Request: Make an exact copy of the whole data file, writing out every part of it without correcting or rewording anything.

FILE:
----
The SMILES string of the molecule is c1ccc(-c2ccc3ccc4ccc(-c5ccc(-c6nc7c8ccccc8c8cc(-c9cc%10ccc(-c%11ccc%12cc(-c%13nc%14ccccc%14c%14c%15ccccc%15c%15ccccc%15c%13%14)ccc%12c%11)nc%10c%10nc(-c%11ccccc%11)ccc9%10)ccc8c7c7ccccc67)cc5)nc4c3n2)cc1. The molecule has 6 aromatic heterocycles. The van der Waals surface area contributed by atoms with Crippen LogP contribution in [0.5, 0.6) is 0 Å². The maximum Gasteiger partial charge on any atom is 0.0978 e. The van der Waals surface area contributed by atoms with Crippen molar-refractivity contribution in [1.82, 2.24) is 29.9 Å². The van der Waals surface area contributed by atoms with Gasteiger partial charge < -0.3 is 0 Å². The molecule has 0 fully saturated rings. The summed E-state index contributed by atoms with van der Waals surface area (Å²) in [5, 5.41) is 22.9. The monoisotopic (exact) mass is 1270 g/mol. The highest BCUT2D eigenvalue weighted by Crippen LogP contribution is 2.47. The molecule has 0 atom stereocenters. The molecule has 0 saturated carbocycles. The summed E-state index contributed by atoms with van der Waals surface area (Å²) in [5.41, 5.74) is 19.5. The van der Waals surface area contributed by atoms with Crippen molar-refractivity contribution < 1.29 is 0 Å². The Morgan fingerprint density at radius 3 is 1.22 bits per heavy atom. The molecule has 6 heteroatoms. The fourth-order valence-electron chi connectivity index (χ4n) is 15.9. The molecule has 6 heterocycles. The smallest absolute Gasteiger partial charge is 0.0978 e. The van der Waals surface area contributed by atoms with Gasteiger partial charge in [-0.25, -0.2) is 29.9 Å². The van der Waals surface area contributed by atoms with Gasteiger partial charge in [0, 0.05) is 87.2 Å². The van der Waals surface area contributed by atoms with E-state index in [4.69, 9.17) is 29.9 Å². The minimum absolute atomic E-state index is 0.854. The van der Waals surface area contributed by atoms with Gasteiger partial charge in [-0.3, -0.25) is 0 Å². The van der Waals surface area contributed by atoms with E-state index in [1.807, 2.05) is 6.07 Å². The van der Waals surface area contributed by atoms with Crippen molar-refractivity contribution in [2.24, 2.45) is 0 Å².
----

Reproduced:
The SMILES string of the molecule is c1ccc(-c2ccc3ccc4ccc(-c5ccc(-c6nc7c8ccccc8c8cc(-c9cc%10ccc(-c%11ccc%12cc(-c%13nc%14ccccc%14c%14c%15ccccc%15c%15ccccc%15c%13%14)ccc%12c%11)nc%10c%10nc(-c%11ccccc%11)ccc9%10)ccc8c7c7ccccc67)cc5)nc4c3n2)cc1. The molecule has 6 aromatic heterocycles. The van der Waals surface area contributed by atoms with Crippen LogP contribution in [0.5, 0.6) is 0 Å². The maximum Gasteiger partial charge on any atom is 0.0978 e. The van der Waals surface area contributed by atoms with Crippen molar-refractivity contribution in [1.82, 2.24) is 29.9 Å². The van der Waals surface area contributed by atoms with Gasteiger partial charge < -0.3 is 0 Å². The molecule has 0 fully saturated rings. The summed E-state index contributed by atoms with van der Waals surface area (Å²) in [5, 5.41) is 22.9. The monoisotopic (exact) mass is 1270 g/mol. The highest BCUT2D eigenvalue weighted by Crippen LogP contribution is 2.47. The molecule has 0 atom stereocenters. The molecule has 0 saturated carbocycles. The summed E-state index contributed by atoms with van der Waals surface area (Å²) in [5.41, 5.74) is 19.5. The van der Waals surface area contributed by atoms with Crippen molar-refractivity contribution < 1.29 is 0 Å². The Morgan fingerprint density at radius 3 is 1.22 bits per heavy atom. The molecule has 6 heteroatoms. The fourth-order valence-electron chi connectivity index (χ4n) is 15.9. The molecule has 6 heterocycles. The smallest absolute Gasteiger partial charge is 0.0978 e. The van der Waals surface area contributed by atoms with Gasteiger partial charge in [-0.25, -0.2) is 29.9 Å². The van der Waals surface area contributed by atoms with Gasteiger partial charge in [0, 0.05) is 87.2 Å². The van der Waals surface area contributed by atoms with E-state index in [4.69, 9.17) is 29.9 Å². The minimum absolute atomic E-state index is 0.854. The van der Waals surface area contributed by atoms with Gasteiger partial charge in [-0.3, -0.25) is 0 Å². The van der Waals surface area contributed by atoms with E-state index in [1.807, 2.05) is 6.07 Å². The van der Waals surface area contributed by atoms with Crippen molar-refractivity contribution in [2.24, 2.45) is 0 Å².